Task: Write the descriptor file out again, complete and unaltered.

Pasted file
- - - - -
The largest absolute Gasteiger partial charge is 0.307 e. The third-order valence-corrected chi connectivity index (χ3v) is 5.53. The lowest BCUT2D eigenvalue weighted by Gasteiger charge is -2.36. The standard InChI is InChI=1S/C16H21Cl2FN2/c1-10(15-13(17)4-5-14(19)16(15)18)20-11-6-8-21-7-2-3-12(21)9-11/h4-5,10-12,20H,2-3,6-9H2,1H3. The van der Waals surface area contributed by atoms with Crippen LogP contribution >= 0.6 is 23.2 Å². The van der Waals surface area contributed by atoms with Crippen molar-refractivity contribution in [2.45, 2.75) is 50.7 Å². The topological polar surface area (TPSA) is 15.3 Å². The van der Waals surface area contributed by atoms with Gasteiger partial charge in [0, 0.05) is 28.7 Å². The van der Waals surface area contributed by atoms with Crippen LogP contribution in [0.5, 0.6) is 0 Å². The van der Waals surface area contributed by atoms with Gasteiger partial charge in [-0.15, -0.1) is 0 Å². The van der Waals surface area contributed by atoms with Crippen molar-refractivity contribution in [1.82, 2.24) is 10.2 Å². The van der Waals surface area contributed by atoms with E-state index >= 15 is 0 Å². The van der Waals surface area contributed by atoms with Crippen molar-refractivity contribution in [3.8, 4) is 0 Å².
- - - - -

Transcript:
The largest absolute Gasteiger partial charge is 0.307 e. The third-order valence-corrected chi connectivity index (χ3v) is 5.53. The lowest BCUT2D eigenvalue weighted by Gasteiger charge is -2.36. The standard InChI is InChI=1S/C16H21Cl2FN2/c1-10(15-13(17)4-5-14(19)16(15)18)20-11-6-8-21-7-2-3-12(21)9-11/h4-5,10-12,20H,2-3,6-9H2,1H3. The van der Waals surface area contributed by atoms with Crippen LogP contribution >= 0.6 is 23.2 Å². The van der Waals surface area contributed by atoms with Crippen molar-refractivity contribution in [2.45, 2.75) is 50.7 Å². The topological polar surface area (TPSA) is 15.3 Å². The van der Waals surface area contributed by atoms with Gasteiger partial charge in [0, 0.05) is 28.7 Å². The van der Waals surface area contributed by atoms with Crippen LogP contribution in [0.5, 0.6) is 0 Å². The van der Waals surface area contributed by atoms with Gasteiger partial charge in [-0.15, -0.1) is 0 Å². The van der Waals surface area contributed by atoms with Crippen molar-refractivity contribution in [1.82, 2.24) is 10.2 Å². The van der Waals surface area contributed by atoms with E-state index >= 15 is 0 Å². The van der Waals surface area contributed by atoms with Crippen molar-refractivity contribution in [3.8, 4) is 0 Å².